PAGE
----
The concept of Mindful Mackenzie (formerly Kenzie Clean) began in 2014 when my dad was diagnosed with stage 4 prostate cancer. Up until the moment those words left my mom’s mouth this had been one of the most exciting times in my life so far. I had just finished my study abroad in Italy & Spain, was starting student teaching in my dream school and classroom, and I had just started dating this guy I had a goood feeling about. Spoiler alert, we’re still together and I still teach at the same school.
At the age of 23, hearing that your dad has stage 4 cancer is nearly unfathomable. Your parents aren’t supposed to die while you’re still young. 2+ years later, he died. I was the one there that day. I had begged my brother to come over and help me with dad while our mom was at a conference, thankfully he did. My last 24 hours with my dad are ten times harder to look back on than they were to live. I’m getting off track here, but later on when I looked through my texts with my dad I noticed our last exchange: The last text to my dad before he died is 👋🏻💙 – How crazy is that…
Those few years were filled with contrasting life events. My dad had a stroke while we were in our favorite place as a family: on the boat getting ready to celebrate the 4th of July. The fire department came to help when my dad fell in the house several times. Within two weeks of each other I finished my undergrad + got my teaching license and broke my ankle, needed surgery and had to cancel a trip to the east coast with my best friend at the time.
I got hired at my dad’s and my elementary school, started teaching at StarCycle, my dad died, then our dog unexpectedly died, we sold my childhood home (also my dad’s childhood home), I started and completed my master’s program, I bought a condo (go me!!!), lost a best friend, became so iron deficient I needed infusions. All before I turned 26.
I felt pretty numb for the year following my dad’s death. I was so exhausted from the buildup to that moment — I had been helping to take care of him while working, masters, spin classes — and drained from surviving it. Death is such a tricky and weird experience to navigate.
But I survived it all. I somehow accomplished big things while going through the most challenging “season” of my life to date. I learned a lot. My three biggest lessons I learned from my dad(s death):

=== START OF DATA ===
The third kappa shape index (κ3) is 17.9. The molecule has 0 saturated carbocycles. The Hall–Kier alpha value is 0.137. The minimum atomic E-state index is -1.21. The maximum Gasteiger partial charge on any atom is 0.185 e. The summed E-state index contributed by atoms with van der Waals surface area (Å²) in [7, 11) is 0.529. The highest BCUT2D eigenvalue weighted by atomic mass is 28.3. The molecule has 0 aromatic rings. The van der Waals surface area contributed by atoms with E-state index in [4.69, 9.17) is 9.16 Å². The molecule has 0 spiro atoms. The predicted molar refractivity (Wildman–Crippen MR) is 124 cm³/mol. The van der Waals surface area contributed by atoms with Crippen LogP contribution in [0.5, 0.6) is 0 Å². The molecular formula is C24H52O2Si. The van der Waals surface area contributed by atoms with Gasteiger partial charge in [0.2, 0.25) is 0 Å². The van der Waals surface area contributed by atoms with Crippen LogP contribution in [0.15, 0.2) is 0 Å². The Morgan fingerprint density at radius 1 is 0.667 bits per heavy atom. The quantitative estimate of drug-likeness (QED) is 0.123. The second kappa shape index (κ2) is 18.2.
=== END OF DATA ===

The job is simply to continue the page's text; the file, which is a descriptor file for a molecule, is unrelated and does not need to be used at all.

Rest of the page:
1. Be unapologetically yourself.
2. Love your loved ones hard.
3. Take care of the body you’re given.
My dad was one of those people who you either knew or you didn’t. Not “Ooh yeah I’ve heard the name” – no. People who knew my dad knew exactly who he was and had a funny story about a time with him. “Michael Magaurn, Yes I know him! One time we rode motorcycles in Tryon Creek park & got lost in the middle of the night” He walked into a room and it was instantly filled with more life. He was so confident in who he was, he was unapologetic, and he was the most loving father.
It was very clear he talked a lot about my brother & me to his friends and clients. At one time when I got a new phone, I inherited his previous phone number. I’d receive his calls by accident and everyone talked to me like they knew me – even if we’d never met! “Mackenzie — how is Ballet going, I heard you’re in Advanced 1 now” — very personal. Ha!
If I’m being honest, my dad ate like shi*t. My mom made sure we had a decent balance of the various food groups on our plates every meal and my dad still found a way to eat whatever he wanted. He knew what he liked *shrug*.
When my dad was diagnosed with cancer, I got really upset. Obviously at the cancer, but also with him. I wanted him to care about what he ate so he could see his grandkids (that were & are still years away). This was really hard for me. To know that he likely wouldn’t be around long enough to walk me down the aisle and hold my babies… He tried, he really did, but it just wasn’t in who he was to change into a “healthy” guy. I’ve since learned that’s one of the reasons I love and admire him.
I decided then & there that I was committed to making those “healthy” choices now, so that they become habits and routines. So that when I do have kids, I’ve already done the work personally and my body is as ready as I am able to make it. I started reading articles about harmful ingredients that are super common in our foods & skincare. I started reading every label and adding superfoods.
Soon I noticed how much better I felt. I had been numb & struggling to get through the days (understandably) and shifting to foods that only had ingredients that helped my body in some way made a difference. It became easy to say no to anything “harmful.”
I would be remiss if I didn’t mention that my mom laid a solid foundation of how to eat well. Fast-food wasn’t part of our norm, nor was it something I felt deprived of. We’d have Apple Jacks and Pringles on vacations, along with all the fruits, veggies, proteins & healthy carbs that we’d normally eat.
So go hug your loved ones, commit to being yourself, and commit to updating your food and skincare ingredients. Want help with any of these things? I’m here!!